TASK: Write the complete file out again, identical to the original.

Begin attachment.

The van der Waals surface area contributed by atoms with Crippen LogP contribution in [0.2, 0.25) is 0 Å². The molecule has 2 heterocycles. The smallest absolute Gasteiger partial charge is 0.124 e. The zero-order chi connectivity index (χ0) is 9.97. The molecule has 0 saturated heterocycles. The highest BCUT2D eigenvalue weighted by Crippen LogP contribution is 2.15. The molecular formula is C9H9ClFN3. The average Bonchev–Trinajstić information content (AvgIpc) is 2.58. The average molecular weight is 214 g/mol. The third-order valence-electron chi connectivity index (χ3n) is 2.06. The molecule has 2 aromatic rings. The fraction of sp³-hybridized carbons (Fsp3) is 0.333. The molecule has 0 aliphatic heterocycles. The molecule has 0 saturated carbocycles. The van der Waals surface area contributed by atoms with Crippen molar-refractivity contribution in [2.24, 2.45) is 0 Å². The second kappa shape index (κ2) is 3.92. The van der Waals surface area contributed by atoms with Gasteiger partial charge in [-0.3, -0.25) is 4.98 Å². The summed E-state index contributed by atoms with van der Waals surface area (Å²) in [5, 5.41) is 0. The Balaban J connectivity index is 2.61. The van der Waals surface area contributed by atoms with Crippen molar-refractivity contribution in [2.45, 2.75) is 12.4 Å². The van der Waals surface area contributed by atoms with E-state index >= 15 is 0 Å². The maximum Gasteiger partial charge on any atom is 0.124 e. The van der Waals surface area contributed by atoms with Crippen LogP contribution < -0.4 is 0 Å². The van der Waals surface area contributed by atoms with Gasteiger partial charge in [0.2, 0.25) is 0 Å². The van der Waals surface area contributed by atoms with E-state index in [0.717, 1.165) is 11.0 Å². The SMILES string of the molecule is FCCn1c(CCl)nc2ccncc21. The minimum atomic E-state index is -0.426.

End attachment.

The van der Waals surface area contributed by atoms with Crippen LogP contribution in [0.2, 0.25) is 0 Å². The molecule has 2 heterocycles. The smallest absolute Gasteiger partial charge is 0.124 e. The zero-order chi connectivity index (χ0) is 9.97. The molecule has 0 saturated heterocycles. The highest BCUT2D eigenvalue weighted by Crippen LogP contribution is 2.15. The molecular formula is C9H9ClFN3. The average Bonchev–Trinajstić information content (AvgIpc) is 2.58. The average molecular weight is 214 g/mol. The third-order valence-electron chi connectivity index (χ3n) is 2.06. The molecule has 2 aromatic rings. The fraction of sp³-hybridized carbons (Fsp3) is 0.333. The molecule has 0 aliphatic heterocycles. The molecule has 0 saturated carbocycles. The van der Waals surface area contributed by atoms with Crippen molar-refractivity contribution in [2.24, 2.45) is 0 Å². The second kappa shape index (κ2) is 3.92. The van der Waals surface area contributed by atoms with Gasteiger partial charge in [-0.3, -0.25) is 4.98 Å². The summed E-state index contributed by atoms with van der Waals surface area (Å²) in [5, 5.41) is 0. The Balaban J connectivity index is 2.61. The van der Waals surface area contributed by atoms with Crippen molar-refractivity contribution in [2.45, 2.75) is 12.4 Å². The van der Waals surface area contributed by atoms with E-state index >= 15 is 0 Å². The maximum Gasteiger partial charge on any atom is 0.124 e. The van der Waals surface area contributed by atoms with Crippen LogP contribution < -0.4 is 0 Å². The van der Waals surface area contributed by atoms with Gasteiger partial charge in [0.2, 0.25) is 0 Å². The van der Waals surface area contributed by atoms with E-state index in [0.717, 1.165) is 11.0 Å². The SMILES string of the molecule is FCCn1c(CCl)nc2ccncc21. The minimum atomic E-state index is -0.426.